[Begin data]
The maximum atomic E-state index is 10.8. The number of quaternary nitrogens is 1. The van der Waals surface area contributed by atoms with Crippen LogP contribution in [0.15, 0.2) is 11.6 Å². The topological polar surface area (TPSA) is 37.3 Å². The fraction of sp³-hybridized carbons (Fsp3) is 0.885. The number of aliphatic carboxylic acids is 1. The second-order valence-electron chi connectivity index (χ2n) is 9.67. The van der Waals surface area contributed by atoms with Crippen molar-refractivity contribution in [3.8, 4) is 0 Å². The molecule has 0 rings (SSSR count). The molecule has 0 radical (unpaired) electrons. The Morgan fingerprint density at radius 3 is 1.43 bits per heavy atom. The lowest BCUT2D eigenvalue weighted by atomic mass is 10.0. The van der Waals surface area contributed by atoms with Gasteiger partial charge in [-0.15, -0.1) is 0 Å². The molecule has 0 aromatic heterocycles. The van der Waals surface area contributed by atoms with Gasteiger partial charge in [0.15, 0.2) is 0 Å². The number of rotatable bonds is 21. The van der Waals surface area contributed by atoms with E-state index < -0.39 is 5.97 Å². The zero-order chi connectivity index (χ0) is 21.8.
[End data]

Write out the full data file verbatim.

The maximum atomic E-state index is 10.8. The number of quaternary nitrogens is 1. The van der Waals surface area contributed by atoms with Crippen LogP contribution in [0.15, 0.2) is 11.6 Å². The topological polar surface area (TPSA) is 37.3 Å². The fraction of sp³-hybridized carbons (Fsp3) is 0.885. The number of aliphatic carboxylic acids is 1. The second-order valence-electron chi connectivity index (χ2n) is 9.67. The van der Waals surface area contributed by atoms with Crippen molar-refractivity contribution in [3.8, 4) is 0 Å². The molecule has 0 rings (SSSR count). The molecule has 0 radical (unpaired) electrons. The Morgan fingerprint density at radius 3 is 1.43 bits per heavy atom. The lowest BCUT2D eigenvalue weighted by atomic mass is 10.0. The van der Waals surface area contributed by atoms with Gasteiger partial charge in [-0.15, -0.1) is 0 Å². The molecule has 0 aromatic heterocycles. The van der Waals surface area contributed by atoms with Gasteiger partial charge in [0.15, 0.2) is 0 Å². The number of rotatable bonds is 21. The van der Waals surface area contributed by atoms with E-state index < -0.39 is 5.97 Å². The zero-order chi connectivity index (χ0) is 21.8.